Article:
Forward by Megan Jessop
Following a religion is not the same as having faith in God and worshiping Him. Johnny's story shows us how easy it is for us as Christians to go through the motions, often leading to us living double lives. He tells of how easy it is live from a place of fear and self-interest. But what happens when we encounter the Man for whom all of Christianity is built? We encounter love, and love changes things.
I’m a coward. Probably not in the sense you think of when you hear the word, the kind that is trembling in the corner and afraid of the dark. No, I’m the kind always searching for easy ways out. I’m the kind who thinks of myself more often than not. And I’m afraid of so much. Afraid of doing nothing, becoming nothing, being alone. I’m the type of coward who fears the light, not the dark. Afraid of what things I might be. Afraid people can see through me. My life has been characterized by fear, not love– and that scares me as well. But I suppose this is no way to introduce myself.
My name is Johnny. I live outside of Atlanta, GA. I’m the marketing director of a small nonprofit. I’m also a photographer and videographer. I’d also tell you I’m a writer, but I don’t really believe it. You might, it’d probably even make sense to you, since you’re reading something I’ve written and what not. But I know I’m just a poser. I don’t even really like writing to be honest. I like to have written. I also like stories.
I think that’s why I’m so drawn to the aforementioned things. I like to tell stories; I like to listen to them. There’s one story in particular most people I know have heard. It’s one a lot of us southerners get to grow up hearing. It’s the story of Jesus.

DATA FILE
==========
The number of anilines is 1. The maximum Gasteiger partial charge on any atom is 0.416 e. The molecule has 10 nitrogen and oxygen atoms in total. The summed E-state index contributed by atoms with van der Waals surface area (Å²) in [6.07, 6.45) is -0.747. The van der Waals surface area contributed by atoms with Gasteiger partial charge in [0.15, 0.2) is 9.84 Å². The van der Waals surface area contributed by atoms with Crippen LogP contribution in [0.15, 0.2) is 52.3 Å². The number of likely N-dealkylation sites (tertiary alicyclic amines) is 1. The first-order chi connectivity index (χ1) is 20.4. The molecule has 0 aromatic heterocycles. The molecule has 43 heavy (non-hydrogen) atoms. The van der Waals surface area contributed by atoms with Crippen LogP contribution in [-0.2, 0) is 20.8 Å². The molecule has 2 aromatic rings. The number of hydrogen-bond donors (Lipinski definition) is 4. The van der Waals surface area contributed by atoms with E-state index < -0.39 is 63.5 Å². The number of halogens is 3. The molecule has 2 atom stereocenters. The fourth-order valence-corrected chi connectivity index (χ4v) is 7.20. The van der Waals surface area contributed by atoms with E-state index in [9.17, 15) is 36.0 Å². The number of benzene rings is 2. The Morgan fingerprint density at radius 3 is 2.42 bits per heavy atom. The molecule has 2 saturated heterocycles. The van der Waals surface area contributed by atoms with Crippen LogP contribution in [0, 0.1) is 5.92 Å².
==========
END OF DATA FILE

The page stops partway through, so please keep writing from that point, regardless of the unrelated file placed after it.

I always liked Jesus. I thought He was lucky and all, getting to be the Son of God and then come to find out He actually is God. Granted He did get crucified. But things like death tend to fly over the heads of kids. I guess it would have been helpful to have already told you I first encountered the story of Jesus when I was a child. I was probably hearing about Him before I could even produce somewhat coherent thoughts. I liked His story as kid, until I came across a plot twist. I somewhat clearly remember finding it out.
We were late to church. I was probably no older than six years old, as my dad, siblings, and I hurried through the church doors that morning. We were walking up teal carpeted stairs, which lead to the doors of the balcony, when my dad started talking. I don’t remember to whom he was talking to, or why he was saying what he was saying, but I remember quite well what is was he said…
“You know, the Bible isn’t all true. Not everything in it is true. But if it is, I’m going to Hell.”
My dad was a good person. I didn’t have any doubts about this as a child. Sure he said bad words every now and then, but certainly God wouldn’t send him to hell for that would He? This threw a wrench into the whole believing in God thing for me. I didn’t want to have anything to do with a god who would let my dad burn in hell for forever just for saying bad words. I sat in the back pew of the balcony in that church for the next ten years, both with and without my dad—not believing in God.